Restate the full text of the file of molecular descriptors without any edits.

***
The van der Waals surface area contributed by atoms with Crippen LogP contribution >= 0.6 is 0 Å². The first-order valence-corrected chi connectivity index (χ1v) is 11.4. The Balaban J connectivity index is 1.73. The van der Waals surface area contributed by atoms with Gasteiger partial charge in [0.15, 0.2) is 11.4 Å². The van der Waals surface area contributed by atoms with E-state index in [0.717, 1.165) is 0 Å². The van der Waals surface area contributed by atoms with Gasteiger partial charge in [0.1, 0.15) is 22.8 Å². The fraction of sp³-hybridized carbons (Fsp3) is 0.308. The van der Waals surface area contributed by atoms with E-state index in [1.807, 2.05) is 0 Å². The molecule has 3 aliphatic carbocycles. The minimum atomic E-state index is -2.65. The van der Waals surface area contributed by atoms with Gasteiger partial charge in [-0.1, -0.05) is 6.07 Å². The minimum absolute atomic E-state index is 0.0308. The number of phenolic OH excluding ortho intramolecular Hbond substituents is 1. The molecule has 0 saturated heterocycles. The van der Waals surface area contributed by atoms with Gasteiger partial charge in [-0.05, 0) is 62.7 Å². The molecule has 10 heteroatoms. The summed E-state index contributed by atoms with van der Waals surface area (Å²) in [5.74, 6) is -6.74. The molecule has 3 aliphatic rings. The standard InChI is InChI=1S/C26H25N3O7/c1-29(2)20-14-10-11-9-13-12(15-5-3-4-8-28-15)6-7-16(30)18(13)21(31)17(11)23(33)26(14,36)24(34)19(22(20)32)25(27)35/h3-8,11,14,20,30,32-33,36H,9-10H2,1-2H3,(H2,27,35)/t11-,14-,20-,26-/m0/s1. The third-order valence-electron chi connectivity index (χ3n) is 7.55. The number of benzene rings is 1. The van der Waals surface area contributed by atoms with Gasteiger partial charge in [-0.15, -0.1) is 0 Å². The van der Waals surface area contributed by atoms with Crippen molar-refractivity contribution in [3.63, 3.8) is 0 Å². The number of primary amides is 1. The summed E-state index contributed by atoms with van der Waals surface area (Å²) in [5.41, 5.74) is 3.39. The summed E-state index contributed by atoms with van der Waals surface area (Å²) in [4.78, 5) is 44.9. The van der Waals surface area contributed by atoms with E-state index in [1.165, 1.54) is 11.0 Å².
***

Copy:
The van der Waals surface area contributed by atoms with Crippen LogP contribution >= 0.6 is 0 Å². The first-order valence-corrected chi connectivity index (χ1v) is 11.4. The Balaban J connectivity index is 1.73. The van der Waals surface area contributed by atoms with Gasteiger partial charge in [0.15, 0.2) is 11.4 Å². The van der Waals surface area contributed by atoms with E-state index in [0.717, 1.165) is 0 Å². The van der Waals surface area contributed by atoms with Gasteiger partial charge in [0.1, 0.15) is 22.8 Å². The fraction of sp³-hybridized carbons (Fsp3) is 0.308. The van der Waals surface area contributed by atoms with E-state index in [1.807, 2.05) is 0 Å². The molecule has 3 aliphatic carbocycles. The minimum atomic E-state index is -2.65. The van der Waals surface area contributed by atoms with Gasteiger partial charge in [-0.1, -0.05) is 6.07 Å². The minimum absolute atomic E-state index is 0.0308. The number of phenolic OH excluding ortho intramolecular Hbond substituents is 1. The molecule has 0 saturated heterocycles. The van der Waals surface area contributed by atoms with Gasteiger partial charge in [-0.05, 0) is 62.7 Å². The molecule has 10 heteroatoms. The summed E-state index contributed by atoms with van der Waals surface area (Å²) in [5.74, 6) is -6.74. The molecule has 3 aliphatic rings. The standard InChI is InChI=1S/C26H25N3O7/c1-29(2)20-14-10-11-9-13-12(15-5-3-4-8-28-15)6-7-16(30)18(13)21(31)17(11)23(33)26(14,36)24(34)19(22(20)32)25(27)35/h3-8,11,14,20,30,32-33,36H,9-10H2,1-2H3,(H2,27,35)/t11-,14-,20-,26-/m0/s1. The third-order valence-electron chi connectivity index (χ3n) is 7.55. The number of benzene rings is 1. The van der Waals surface area contributed by atoms with Gasteiger partial charge in [-0.15, -0.1) is 0 Å². The van der Waals surface area contributed by atoms with Crippen molar-refractivity contribution in [3.63, 3.8) is 0 Å². The number of primary amides is 1. The summed E-state index contributed by atoms with van der Waals surface area (Å²) in [5.41, 5.74) is 3.39. The summed E-state index contributed by atoms with van der Waals surface area (Å²) in [4.78, 5) is 44.9. The van der Waals surface area contributed by atoms with E-state index in [1.165, 1.54) is 11.0 Å².